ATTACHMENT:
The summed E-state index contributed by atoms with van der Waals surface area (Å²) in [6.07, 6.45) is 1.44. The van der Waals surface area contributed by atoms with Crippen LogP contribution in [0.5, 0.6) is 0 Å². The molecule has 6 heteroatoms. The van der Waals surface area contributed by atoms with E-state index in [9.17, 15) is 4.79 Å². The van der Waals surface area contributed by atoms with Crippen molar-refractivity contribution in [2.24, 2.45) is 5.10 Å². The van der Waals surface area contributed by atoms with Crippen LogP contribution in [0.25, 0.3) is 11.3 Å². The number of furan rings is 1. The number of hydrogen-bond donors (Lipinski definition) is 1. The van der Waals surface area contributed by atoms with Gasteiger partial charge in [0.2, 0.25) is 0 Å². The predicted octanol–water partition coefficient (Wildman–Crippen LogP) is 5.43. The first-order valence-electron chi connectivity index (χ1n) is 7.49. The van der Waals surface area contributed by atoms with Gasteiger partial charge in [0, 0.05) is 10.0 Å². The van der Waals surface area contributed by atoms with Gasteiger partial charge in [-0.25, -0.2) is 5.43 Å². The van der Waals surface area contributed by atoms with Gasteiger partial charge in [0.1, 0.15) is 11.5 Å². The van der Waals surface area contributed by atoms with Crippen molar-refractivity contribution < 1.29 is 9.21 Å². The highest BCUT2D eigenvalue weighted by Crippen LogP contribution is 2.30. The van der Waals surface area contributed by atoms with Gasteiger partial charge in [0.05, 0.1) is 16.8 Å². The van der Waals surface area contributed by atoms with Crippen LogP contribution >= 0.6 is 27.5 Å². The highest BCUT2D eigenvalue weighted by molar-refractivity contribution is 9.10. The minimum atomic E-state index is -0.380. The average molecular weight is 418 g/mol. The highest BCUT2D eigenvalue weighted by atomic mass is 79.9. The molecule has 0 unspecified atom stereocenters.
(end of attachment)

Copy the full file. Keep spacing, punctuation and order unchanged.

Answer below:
The summed E-state index contributed by atoms with van der Waals surface area (Å²) in [6.07, 6.45) is 1.44. The van der Waals surface area contributed by atoms with Crippen LogP contribution in [0.5, 0.6) is 0 Å². The molecule has 6 heteroatoms. The van der Waals surface area contributed by atoms with E-state index in [9.17, 15) is 4.79 Å². The van der Waals surface area contributed by atoms with Crippen molar-refractivity contribution in [2.24, 2.45) is 5.10 Å². The van der Waals surface area contributed by atoms with Crippen LogP contribution in [0.25, 0.3) is 11.3 Å². The number of furan rings is 1. The number of hydrogen-bond donors (Lipinski definition) is 1. The van der Waals surface area contributed by atoms with Gasteiger partial charge in [0.2, 0.25) is 0 Å². The predicted octanol–water partition coefficient (Wildman–Crippen LogP) is 5.43. The first-order valence-electron chi connectivity index (χ1n) is 7.49. The van der Waals surface area contributed by atoms with Gasteiger partial charge in [0, 0.05) is 10.0 Å². The van der Waals surface area contributed by atoms with Gasteiger partial charge in [-0.25, -0.2) is 5.43 Å². The van der Waals surface area contributed by atoms with Gasteiger partial charge in [0.1, 0.15) is 11.5 Å². The van der Waals surface area contributed by atoms with Crippen molar-refractivity contribution < 1.29 is 9.21 Å². The highest BCUT2D eigenvalue weighted by Crippen LogP contribution is 2.30. The van der Waals surface area contributed by atoms with Gasteiger partial charge in [0.05, 0.1) is 16.8 Å². The van der Waals surface area contributed by atoms with Crippen LogP contribution >= 0.6 is 27.5 Å². The highest BCUT2D eigenvalue weighted by molar-refractivity contribution is 9.10. The minimum atomic E-state index is -0.380. The average molecular weight is 418 g/mol. The highest BCUT2D eigenvalue weighted by atomic mass is 79.9. The molecule has 0 unspecified atom stereocenters.